Legal costs and referral fees

23. According to the ABI, some 10% of motor insurance premiums pay for the legal costs associated with personal injury claims and the average legal cost associated with a claim (£2,100) is almost as great as the average amount paid to the claimant (£2,430).[53] It complained of "disproportionate fees"[54] but this was disputed by MASS which said that insurers were involved in agreeing the legal costs' regime in 2003 and 2010.[55] In oral evidence, Mr Spencer argued that the average legal cost per claim had decreased in recent years.[56] APIL cited evidence that "legal costs as a percentage of total payouts by insurers have remained constant at 30 per cent for many years".[57] A web-based portal for processing smaller claims of under £10,000 was introduced in 2010: witnesses could not agree on whether or not it had yet proved beneficial in reducing costs.[58] The ABI said it was encouraging claimants "to go direct to the company insuring the driver who caused the accident and get [their] redress through them" but this practice was not supported by APIL, who feared that claimants might be "under-compensated",[59] or National Accident Helpline, which suggested that this practice had led to an increase in claims.[60]

24. Over 40% of personal injury lawyers pay referral fees to receive work from insurers or claims management firms.[61] Fees range on average from £200 to £1,000 per referral and there can be several referrals in relation to a single insurance claim.[62] Fees may be paid and received by insurance firms, vehicle repairers, rescue truck drivers, credit hire firms,[63] claims and accident management firms, law firms and medical experts.[64] sent us evidence that some police forces charge fees for collecting vehicles which are unfit to drive following an accident.[65] ABP Club, which represents vehicle repairers said "innocent policyholders are often 'encouraged' by their own insurer to pursue a claim as their insurer will gain financially from this in the form of a referral fee from the lawyer they pass the case to." It referred to this practice as a "great merry-go-round with each insurer gaining at the cost of another insurer".[66] Insurers Aviva said that solicitors' marketing costs, including referral fees, can now total as much as 40% of their base costs, which are reclaimable under conditional fee arrangements.[67] John Spencer of MASS said "there are large amounts of insurance company income deriving from the very referral fees that are complained about".[68]

25. Mark Boleat argued strongly that referral fees were a form of marketing cost and did not add to overall costs in the insurance industry.[69] APIL said "there are no circumstances of which we are aware which would result in referral fees generating an increase in insurance premiums".[70]

26. Referral fees are another aspect of the Jackson review of litigation costs: he recommended abolition or capping.[71] Witnesses were divided over what to do about referral fees, some agreeing with Jackson, at least in part,[72] and others arguing that he had got it completely wrong.[73] Laurence Beck of the Claims Standards Council said "some of the intentions [of the Jackson recommendations] are very good but I think most of the good that will come out of Jackson happens already to be in place".[74] It was suggested that if referral fees were outlawed claims management firms would buy up solicitors' practices.[75]

27. The Legal Services Board's study of referral fees thoroughly examined the case for and against the payment of such fees by solicitors, including the impact on costs and the independence of legal advice. It accepted the view of its consumer panel that there was not sufficient detriment to consumers to merit a ban on such fees but there were concerns about transparency.[76] The panel concluded that transparency "alerts consumers to the possibility of conflict, counters pressure selling, encourages consumers to compare prices to find the best deal and helps regulators to monitor the market".[77]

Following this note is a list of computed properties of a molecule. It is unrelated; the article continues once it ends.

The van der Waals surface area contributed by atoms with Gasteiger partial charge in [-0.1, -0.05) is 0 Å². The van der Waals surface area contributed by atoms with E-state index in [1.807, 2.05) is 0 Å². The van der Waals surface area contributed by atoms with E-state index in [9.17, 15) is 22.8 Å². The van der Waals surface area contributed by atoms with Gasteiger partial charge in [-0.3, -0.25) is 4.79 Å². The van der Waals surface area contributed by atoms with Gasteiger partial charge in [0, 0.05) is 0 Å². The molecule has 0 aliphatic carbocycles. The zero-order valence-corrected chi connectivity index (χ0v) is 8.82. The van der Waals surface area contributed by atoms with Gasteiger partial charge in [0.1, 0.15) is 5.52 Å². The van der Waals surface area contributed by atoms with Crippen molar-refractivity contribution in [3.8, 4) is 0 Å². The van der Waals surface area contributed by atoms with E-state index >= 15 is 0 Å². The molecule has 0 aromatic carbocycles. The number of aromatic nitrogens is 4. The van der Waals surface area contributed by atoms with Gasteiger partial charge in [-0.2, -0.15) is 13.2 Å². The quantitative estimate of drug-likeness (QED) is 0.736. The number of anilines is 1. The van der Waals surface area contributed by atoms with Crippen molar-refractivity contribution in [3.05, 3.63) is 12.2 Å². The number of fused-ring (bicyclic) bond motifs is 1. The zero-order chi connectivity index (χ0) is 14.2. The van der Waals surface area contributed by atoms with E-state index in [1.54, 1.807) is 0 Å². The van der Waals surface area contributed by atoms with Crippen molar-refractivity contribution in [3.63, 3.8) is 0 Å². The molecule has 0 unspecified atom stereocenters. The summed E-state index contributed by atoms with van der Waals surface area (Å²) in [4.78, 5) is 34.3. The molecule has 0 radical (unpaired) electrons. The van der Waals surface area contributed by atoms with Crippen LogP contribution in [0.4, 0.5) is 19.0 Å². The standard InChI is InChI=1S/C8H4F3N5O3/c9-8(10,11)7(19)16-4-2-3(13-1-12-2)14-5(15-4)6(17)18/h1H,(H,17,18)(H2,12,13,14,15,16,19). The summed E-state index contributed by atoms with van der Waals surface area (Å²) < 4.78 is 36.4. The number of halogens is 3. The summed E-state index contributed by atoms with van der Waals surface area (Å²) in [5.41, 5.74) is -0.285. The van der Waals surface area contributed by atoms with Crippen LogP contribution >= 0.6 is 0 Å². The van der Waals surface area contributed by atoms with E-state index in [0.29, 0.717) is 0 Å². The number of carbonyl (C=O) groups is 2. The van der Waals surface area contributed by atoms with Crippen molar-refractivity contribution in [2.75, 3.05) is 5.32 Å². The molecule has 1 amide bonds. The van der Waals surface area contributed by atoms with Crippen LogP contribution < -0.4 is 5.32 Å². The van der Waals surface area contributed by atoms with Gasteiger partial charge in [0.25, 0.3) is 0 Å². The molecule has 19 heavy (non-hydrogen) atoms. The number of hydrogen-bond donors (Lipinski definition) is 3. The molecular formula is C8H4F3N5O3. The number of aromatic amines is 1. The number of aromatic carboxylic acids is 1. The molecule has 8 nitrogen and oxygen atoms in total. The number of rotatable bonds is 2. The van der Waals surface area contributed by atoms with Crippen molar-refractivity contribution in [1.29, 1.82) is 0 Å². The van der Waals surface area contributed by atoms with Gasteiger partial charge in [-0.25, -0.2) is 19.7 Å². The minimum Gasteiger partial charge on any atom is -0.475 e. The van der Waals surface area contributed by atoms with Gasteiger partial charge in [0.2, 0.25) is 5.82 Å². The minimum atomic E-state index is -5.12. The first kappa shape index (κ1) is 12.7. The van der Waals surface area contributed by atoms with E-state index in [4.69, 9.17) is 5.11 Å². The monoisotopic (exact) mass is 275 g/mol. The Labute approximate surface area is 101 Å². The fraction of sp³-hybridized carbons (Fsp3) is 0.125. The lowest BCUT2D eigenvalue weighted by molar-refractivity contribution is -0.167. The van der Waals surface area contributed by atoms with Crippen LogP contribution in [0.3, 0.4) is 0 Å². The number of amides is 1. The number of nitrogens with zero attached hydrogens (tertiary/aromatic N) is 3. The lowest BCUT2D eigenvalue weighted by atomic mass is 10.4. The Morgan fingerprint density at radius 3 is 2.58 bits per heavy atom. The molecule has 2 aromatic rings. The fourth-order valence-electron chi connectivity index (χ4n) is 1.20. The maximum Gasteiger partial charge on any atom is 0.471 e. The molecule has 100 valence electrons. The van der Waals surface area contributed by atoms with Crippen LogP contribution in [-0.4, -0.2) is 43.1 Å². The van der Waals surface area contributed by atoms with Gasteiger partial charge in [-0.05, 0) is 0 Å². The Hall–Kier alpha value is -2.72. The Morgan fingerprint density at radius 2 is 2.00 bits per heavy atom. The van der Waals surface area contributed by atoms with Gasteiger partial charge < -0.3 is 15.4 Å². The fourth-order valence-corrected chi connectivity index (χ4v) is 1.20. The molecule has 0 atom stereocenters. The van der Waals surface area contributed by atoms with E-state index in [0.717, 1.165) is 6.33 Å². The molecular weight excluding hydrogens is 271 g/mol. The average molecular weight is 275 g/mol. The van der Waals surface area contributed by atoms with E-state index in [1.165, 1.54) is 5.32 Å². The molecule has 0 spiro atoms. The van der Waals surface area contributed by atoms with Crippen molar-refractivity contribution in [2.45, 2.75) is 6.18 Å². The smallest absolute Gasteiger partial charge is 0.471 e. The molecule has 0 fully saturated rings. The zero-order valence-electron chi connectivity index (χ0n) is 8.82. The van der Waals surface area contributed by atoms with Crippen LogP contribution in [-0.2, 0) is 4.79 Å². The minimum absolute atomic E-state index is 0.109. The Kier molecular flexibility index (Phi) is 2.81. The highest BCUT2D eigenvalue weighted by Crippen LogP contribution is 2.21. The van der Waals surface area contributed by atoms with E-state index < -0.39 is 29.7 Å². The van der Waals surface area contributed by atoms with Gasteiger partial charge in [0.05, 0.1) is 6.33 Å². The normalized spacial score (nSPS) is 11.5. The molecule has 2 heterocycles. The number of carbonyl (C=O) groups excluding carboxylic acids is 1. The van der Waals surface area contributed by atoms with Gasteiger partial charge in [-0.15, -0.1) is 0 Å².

28. In our view, consumers are largely unaware of how much money moves around the insurance industry when they make a claim, particularly if they were not at fault for the accident. We suspect consumers are often confused about why their insurer insists that they use a specific vehicle repairer or solicitor and about whether they are entitled to make their own choice. The Legal Services Board has made recommendations about the transparency of referral fee arrangements in the legal sector which we consider should form the basis for a transparency regime throughout the motor insurance market. Insurers should publish on their websites a list of the firms with which they have referral arrangements, an indication of the level of the fees paid, and a clear explanation of how referral arrangements work and their purpose. Policy holders should be sent this information with their insurance documents. When claims are made, insurers should make it clear to claimants that they need not use the solicitor, vehicle repairer or credit hire firm which is recommended by the insurer. We look to the insurance industry to implement a more transparent regime for referral fees by the end of next year and to the Government to step in, with legislation if necessary, if the industry is unwilling or unable to agree on this.

Bolder reform?

29. Witnesses mentioned the different approaches to dealing with personal injury claims arising from motor accidents in Scotland and Germany, which have different legal jurisdictions.[78] In some jurisdictions, including in certain parts of Canada, motor insurance is provided on a 'no fault' basis, whereby each party claims against their own insurer for their own losses irrespective of who was responsible for the accident which led to the claim. There is evidence that switching to no fault insurance can reduce personal injury claims and, therefore, premiums.[79] We put this suggestion to the Department which described it as "interesting" but said "it is always difficult to compare legal systems in different jurisdictions".[80]